Of course gender matters in this world, and it would be stupid to say otherwise. What baffles me isn’t that it matters, but the way that the issue seems to bother some people so much.
A woman who is a friend of mine has an infant whom she likes to take with her when she goes out shopping. Naturally, many other people (mostly other women, but not exclusively) will come up and look and say “beautiful baby”! Except when they see that she has dressed the infant in gender-neutral clothing.
Then, people become visibly frustrated, awkward, and sometimes even upset.
“I’m sorry, I can’t tell… is it a boy or a girl?” they will ask.
My friend will simply say that she’s a girl, as long as the question is asked politely. And sometimes, the issue is then dropped; but some strangers feel it is important to give a little unsolicited parenting advice at this point.
“You know, you should really dress her so that people can tell,” the helpful stranger will offer.
“Why? Would you treat her differently if she is wearing pink or blue?” my friend will ask.
The conversation usually doesn’t last much longer than that.
But what I find most interesting, based on the way my friend tells it, is that some strangers will not simply be politely interested in the issue… they will be visibly bothered by the fact that they can’t “tell” the gender of her baby.
Recently Rush Limbaugh was expressing his outrage that a public middle school had instituted a policy that transgendered students should use the bathroom of the gender with which they identify, and that other students were to accept that and not complain about it. In fact, the school went so far as to say that expressing negativity about transgender students for being transgendered was considered to be against school policy and would be punished.
Rush Limbaugh was outraged. “Can you imagine!” he sputtered, “Imagine being a 15 year old girl, and not knowing if the person in the next stall is really a girl, or some transgendered boy who happens to identify as a girl that day?”
(For now, let’s just blow past the insulting “…that day”, which simply shows that he doesn’t understand what the word “transgendered” means. Maybe that can be the topic of another article later.)
Once again, it’s clear that Rush Limbaugh is upset, flustered, and even angered by the idea that some girl might not know the gender of the person in the next stall over when using a bathroom in a public place.
He clearly expects that other people would “naturally” be upset by this as well: “Can you imagine? If that girl feels uncomfortable in the same bathroom with a transgendered person, she has absolutely no recourse!”
So why would she feel uncomfortable?
Would she go to the bathroom differently, if the person in the next stall were a female-identified transgender rather than a genetic female? Would she wash her hands differently, afterwards? Is she in any more danger, if the person in the next stall is a female-identified transgender person? (There is no reason you would think this, unless you incorrectly think that simply being transgendered makes a person “dangerous” somehow.)
It makes no sense. But once again, this is no “idle curiosity” that people have: it bothers people when they think they might not know someone’s gender.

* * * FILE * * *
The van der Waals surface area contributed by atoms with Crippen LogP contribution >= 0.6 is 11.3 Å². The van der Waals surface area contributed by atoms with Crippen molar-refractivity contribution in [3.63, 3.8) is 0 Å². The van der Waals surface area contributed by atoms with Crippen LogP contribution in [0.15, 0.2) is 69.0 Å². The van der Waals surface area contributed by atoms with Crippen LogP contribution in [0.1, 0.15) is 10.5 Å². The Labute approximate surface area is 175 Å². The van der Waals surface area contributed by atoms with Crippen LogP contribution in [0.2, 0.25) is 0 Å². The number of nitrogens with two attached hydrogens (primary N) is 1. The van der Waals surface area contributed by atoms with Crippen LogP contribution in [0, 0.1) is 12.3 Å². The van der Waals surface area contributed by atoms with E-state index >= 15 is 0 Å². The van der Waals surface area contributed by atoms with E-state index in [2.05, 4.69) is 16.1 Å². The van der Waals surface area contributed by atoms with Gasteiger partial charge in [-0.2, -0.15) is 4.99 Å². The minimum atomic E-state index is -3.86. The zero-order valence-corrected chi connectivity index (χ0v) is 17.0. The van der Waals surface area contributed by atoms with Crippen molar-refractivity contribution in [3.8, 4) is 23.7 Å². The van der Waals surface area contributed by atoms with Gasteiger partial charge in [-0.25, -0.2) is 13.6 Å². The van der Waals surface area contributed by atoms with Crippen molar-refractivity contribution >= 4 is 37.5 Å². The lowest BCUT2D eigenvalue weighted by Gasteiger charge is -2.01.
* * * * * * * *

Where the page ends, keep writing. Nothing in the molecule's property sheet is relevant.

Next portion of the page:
There was recently a story about the AP Guidelines having some difficulty in communicating how same-sex couples should be reported about. Individuals who are in an opposite-sex marriage are commonly referred to as “husband” and “wife”, so if you are reporting on a woman named Patty Nickerbocker, and you wanted to talk about Patty’s spouse, you would write about it this way: “Patty’s husband, Paul, did such-and-such, and so on”.
One might think that the same rules could apply for same-sex couples. If you are reporting on a man named Pat Nickerbocker, and you wanted to talk about Pat’s spouse, you could write about it this way: “Pat’s husband, Paul, did such-and-such, and so on”.
NOT SO FAST, according to the AP guidelines. In the case of a same-sex couple, they are only to refer to a spouse using the term “husband” or “wife” if it is in reference to a label that is being used by the people in the relationship.
Huh? That’s right. As an AP writer, you can write something like “Pat says that his husband, Paul, did such-and-such….” However, if you are not actually writing about what one of the people said, you are to use the word partner.
I can’t think of any reason why they might make this kind of distinction….. unless, once again, we are up against the dreaded gender confusion issue. Are they worried that readers might be confused? If a reader reads the phrase “Pat Nickerbocker’s husband”, maybe there is the fear that a reader might have to endure the trauma and heartbreak of a moment of confusion…. during which the reader is not completely sure whether “Pat” is a man or a woman.
And the very idea that a reader might not be absolutely certain of Pat’s gender makes people feel… awkward and weird.
(That’s why that Saturday Night Live sketch is so funny.)
I think all of these issues are related. In fact I don’t think the issues of Rush’s objection to transgendered students in bathrooms, or the AP’s confusion about how to talk about same-sex couples, are really about homophobia per se. Or at least, not only about that.
As our culture explores becoming more accepting of gender-role diversity in relationships, that exploration will naturally bring along with it another deep issue that causes problems in the American psyche: the problem of gender confusion. How do I act if I can’t tell what gender a person is? What words do I use if I’m not sure of the gender of a person’s spouse? Whose last name should the household telephone number be under?
It is ridiculous that people would have a level of fear, hatred, and anxiety wound up so tightly with simple ambiguities… but there you have it:
People just get mad if they don’t know the gender of your baby.